Although the occurrence of the 27 bp deletion is rather low (0.16%) in our healthy Caucasian population, the allele frequency might be different in other ethnic groups and various clinical samples. Therefore, further studies are necessary to gather information on the allele and genotype frequencies of this novel length variant in a range of other populations, and these results should be considered in the psychogenetic association studies of the -616C>G polymorphism as well.

It is of additional importance to perform association studies in different populations since each may represent distinct environments that could possibly interact with genetic variants. The methodological conditions and demographic setting is crucial in evaluating the strength of a relationship and in replicating an association found by different investigations. Here we address the differences in ethnic structure and methodological approach used in the successive studies of commonly investigated DRD4 gene variations and review the diversity of their allele frequencies in different populations around the globe.

The variable number of a 48 bp repeat (48 bp VNTR) in exon III makes the DRD4 gene one of the most frequently studied genes in psychiatric genetics. The "long form" (7R) of this length polymorphism was found to be associated with the personality trait of "novelty seeking" [12, 13], children's attention deficit hyperactivity syndrome [8] and drug abuse [10]. In the Hungarian population (as well as in other Caucasian samples) the 4 repeat allele occurs most frequently (65.0%), followed by the 7 repeat (19.5%) and the 2 repeat (8,9%) variations. The rare alleles include the 3 repeat (3.8%), 8 repeat (1.2%), 5 repeat (1.1%) and the 6 repeat (0.4%) variants, whereas no 9 and 11 repeat allele was found (see Table 1). We have identified one 10 repeat allele (0.1%) in our large (2N = 1196) Caucasian sample. This form has only been reported previously in the African population with 1% incidence [49]. In numerous studies, genotype groups were defined only by absence vs presence of the DRD4 exon III 7 repeat, these results are not included in the table.
Table 1

Allele frequency data for the 48 bp VNTR polymorphism of DRD4

Origin of populations

Allele frequency (%)

  

2N

2

3

4

5

6

7

8

10

Caucasian

Hungarian (Ronai et al., 2000)

1196

8.9

3.8

65.0

1.1

0.4

19.5

1.2

0.1

 

European-mixed (Chang et al., 1996)

176

12.0

6.0

57.0

2.0

1.0

21.0

1.0

0.0

 

Caucasians in New Zealand (Mill et al., 2002)

1760

8.8

4.6

65.0

0.9

0.6

19.4

0.6

0.0

 

German (Strobel et al., 2003)

230

7.3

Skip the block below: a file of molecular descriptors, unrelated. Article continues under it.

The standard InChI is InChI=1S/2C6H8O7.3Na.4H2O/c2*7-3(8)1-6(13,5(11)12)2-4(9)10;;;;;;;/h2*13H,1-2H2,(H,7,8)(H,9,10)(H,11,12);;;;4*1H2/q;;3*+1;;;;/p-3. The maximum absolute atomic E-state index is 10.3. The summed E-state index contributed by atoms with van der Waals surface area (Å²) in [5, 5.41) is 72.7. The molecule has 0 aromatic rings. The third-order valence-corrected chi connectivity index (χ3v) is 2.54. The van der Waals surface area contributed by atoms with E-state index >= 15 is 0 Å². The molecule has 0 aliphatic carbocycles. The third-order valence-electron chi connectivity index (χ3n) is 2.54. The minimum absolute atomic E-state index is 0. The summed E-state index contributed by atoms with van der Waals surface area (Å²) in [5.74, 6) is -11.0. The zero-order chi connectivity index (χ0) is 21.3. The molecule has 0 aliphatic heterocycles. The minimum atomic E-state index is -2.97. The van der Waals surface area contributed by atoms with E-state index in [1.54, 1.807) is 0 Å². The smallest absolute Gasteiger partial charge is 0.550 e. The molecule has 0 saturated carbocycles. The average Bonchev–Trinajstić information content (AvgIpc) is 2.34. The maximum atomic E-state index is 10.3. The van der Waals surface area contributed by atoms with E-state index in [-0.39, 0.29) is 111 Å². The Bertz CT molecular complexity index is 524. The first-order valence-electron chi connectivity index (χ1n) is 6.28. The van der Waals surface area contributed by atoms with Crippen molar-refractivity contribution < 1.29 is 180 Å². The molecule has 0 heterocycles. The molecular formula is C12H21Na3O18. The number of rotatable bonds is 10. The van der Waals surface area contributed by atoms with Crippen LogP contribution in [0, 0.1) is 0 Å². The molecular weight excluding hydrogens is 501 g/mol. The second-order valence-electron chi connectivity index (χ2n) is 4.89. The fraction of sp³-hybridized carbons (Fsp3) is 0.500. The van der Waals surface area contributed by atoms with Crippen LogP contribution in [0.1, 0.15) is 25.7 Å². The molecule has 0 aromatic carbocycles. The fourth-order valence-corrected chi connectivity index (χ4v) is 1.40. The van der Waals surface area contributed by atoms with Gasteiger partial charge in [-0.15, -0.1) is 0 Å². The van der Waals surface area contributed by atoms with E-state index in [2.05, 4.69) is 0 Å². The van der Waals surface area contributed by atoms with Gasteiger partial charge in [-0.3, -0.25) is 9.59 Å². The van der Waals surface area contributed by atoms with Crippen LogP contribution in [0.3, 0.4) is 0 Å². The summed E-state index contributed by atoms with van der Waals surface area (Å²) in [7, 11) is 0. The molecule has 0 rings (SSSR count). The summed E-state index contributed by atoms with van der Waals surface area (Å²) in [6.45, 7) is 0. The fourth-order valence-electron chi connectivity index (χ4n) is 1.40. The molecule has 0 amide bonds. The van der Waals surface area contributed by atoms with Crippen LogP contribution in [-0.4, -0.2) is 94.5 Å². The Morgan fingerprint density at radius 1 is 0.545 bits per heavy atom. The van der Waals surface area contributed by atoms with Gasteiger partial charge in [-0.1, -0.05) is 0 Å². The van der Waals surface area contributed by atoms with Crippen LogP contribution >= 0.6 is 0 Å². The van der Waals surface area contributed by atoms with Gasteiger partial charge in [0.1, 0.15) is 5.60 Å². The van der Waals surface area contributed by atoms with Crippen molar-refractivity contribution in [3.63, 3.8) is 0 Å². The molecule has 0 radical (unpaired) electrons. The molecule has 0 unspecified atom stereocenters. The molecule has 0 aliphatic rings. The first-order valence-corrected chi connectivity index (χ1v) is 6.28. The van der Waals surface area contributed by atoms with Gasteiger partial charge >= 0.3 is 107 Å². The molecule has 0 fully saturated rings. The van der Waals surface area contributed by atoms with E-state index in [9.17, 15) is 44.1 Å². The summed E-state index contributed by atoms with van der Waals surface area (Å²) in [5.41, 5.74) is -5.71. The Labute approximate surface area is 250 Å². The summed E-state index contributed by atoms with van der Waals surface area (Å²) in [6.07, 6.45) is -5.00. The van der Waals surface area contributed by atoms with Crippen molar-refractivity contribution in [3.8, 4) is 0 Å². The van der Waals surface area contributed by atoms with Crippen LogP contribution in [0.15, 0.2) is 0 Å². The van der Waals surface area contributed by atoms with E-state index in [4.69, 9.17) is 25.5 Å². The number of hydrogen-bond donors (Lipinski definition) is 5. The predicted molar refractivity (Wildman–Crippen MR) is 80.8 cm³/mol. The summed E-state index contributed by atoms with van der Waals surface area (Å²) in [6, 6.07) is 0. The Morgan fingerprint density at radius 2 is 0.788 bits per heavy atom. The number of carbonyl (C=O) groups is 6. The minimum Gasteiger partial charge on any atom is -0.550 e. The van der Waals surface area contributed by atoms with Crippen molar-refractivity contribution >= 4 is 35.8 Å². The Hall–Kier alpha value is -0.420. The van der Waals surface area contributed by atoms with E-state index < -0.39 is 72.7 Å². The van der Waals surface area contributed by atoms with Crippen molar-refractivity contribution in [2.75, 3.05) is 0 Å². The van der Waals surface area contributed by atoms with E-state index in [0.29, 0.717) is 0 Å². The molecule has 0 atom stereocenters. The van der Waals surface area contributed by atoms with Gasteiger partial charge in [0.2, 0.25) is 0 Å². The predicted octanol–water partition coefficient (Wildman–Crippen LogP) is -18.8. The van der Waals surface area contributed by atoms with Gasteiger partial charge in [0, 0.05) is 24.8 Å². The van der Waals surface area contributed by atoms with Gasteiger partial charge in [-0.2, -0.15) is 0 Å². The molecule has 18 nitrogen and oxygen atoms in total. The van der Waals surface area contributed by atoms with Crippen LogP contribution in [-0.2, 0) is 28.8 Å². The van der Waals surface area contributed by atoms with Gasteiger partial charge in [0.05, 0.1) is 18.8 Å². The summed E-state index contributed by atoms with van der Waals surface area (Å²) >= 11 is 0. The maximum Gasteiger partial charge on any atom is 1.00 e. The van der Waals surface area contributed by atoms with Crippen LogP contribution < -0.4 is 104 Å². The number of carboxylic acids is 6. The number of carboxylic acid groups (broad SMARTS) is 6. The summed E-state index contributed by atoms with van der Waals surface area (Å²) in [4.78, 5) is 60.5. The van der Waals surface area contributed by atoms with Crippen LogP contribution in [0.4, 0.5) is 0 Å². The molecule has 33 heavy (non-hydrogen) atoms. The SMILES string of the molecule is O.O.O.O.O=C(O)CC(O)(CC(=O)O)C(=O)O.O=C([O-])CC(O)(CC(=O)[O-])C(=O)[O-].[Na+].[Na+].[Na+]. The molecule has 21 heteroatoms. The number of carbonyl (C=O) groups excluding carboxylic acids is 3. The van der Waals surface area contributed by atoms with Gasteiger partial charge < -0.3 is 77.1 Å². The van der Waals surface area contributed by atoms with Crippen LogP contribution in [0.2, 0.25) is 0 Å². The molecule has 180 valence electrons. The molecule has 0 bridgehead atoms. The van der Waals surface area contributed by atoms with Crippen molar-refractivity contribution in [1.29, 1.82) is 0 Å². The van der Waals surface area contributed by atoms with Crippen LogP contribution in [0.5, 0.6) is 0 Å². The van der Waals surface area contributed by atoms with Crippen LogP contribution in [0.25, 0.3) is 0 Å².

4.3

66.5

0.9

0.4

19.1

1.3

0.0

 

German (Franke et al., 2000)

394

7.1

3.3

70.1

3.3

0.5

15.2

0.5

0.0

 

Italian (Mochi et al., 2003)

212

10.4

3.3

68.9

2.8

0.9

13.2

0.5

0.0

 

Italian (DeLuca et al., 2003)

190

11.0

5.3

67.9

0.5

0.5

13.7

1.0

0.0

 

Mean

 

8.9

4.3

65.6

1.3

0.5

18.5

0.8

0.0

 

Standard deviation

 

1.1

0.6

2.5

0.8

0.2

2.1

0.3

0.0

Asian

Chinese (Li et al., 2000)

608

18.8

1.2

76.6

1.3

2.1

0.0

0.0

0.0

 

Japanese (Ishiguro et al., 2000)

680

12.0

1.0

81.0

4.0

1.0

1.0

0.0

0.0

 

Mean

 

15.2

1.1

78.9

2.7

1.5

0.5

0.0

0.0

 

Standard deviation

 

3.4

0.1

2.2

1.3

0.5

0.5

0.0

0.0

African

Falashan (Chang et al., 1996)

128

3.0

0.0

83.0

0.0

2.0

11.0

0.0

1.0

American

Mayans (Chang et al., 1996)

100

1.0

0.0

57.0

0.0

3.0

39.0

0.0

0.0

The prevalence of the most common alleles in the Hungarian population studied matches the frequencies measured by Mill et al. (New Zeland [50]) and Strobel et al. (Germany [51]). Minor differences of the 7 repeat frequencies incidence among Caucasians might originate from population stratification. If, however, allele frequencies of similar populations are quite different this problem might also originate from preferential amplification of shorter PCR products [52] as a methodological artifact in this highly GC rich region, resulting in an underestimation of the 7 repeat allele frequencies in the above populations.

Noticeably, there is considerable variation in the distribution of the alleles as we compare Caucasian and Asian populations. The occurrence of the 7 repeat allele is extremely low (0.5%) in Chinese and Japanese samples, and relatively high in North American Mayans (39%), whereas Caucasians have an intermediate (18.5%) mean prevalence. There are two theories describing the origin of the 7 repeat allele [53, 54], however independently on the reason for the varying frequency data of this variation, a high danger of artifacts caused by population admixture should definitely be taken into account when genetic association studies are being performed [55].

Beside the length polymorphism of the DRD4 gene coding sequence, the 5' upstream region of this gene has numerous sequence variations also. Among the promoter polymorphisms, the -521C>T SNP has been widely studied since it was shown to be associated with the personality trait of novelty seeking [16, 34]. Frequency data obtained for the -521C>T SNP seem to be considerably constant among the populations (see Tab. 2), as frequency differences between the ethnic groups are smaller than the variations observed within the same study group. Therefore, the alterations in the frequency between the C vs. T alleles can be readily explained by the differences in methodology and sample size. One of the possible sources of technical difficulties might originate from using the PCR-RFLP protocol designed by Okuyama et al. [32], where the 3' end of the reverse primer anneals to the polymorphic -603rd position [41], -603T>del), which might result in unequal amplification of the homologous chromosomes in heterozygotes. Therefore the position of the primers were changed in other protocols, including the previously described PCR-RFLP system, where an internal control restriction site was added to the system [16]. In order to enhance the validity and reliability, two parallel methods were used for genotyping the -521C>T SNP in our laboratory, a PCR-RFLP and a fast allele-specific protocol [56]. Using a large sample (N = 598), we found a somewhat lower (46.5%) allele frequency for the -521 C allele compared to the -521 T allele and the genotype frequencies corresponded to the Hardy-Weinberg equilibrium (see Table 2., line 1).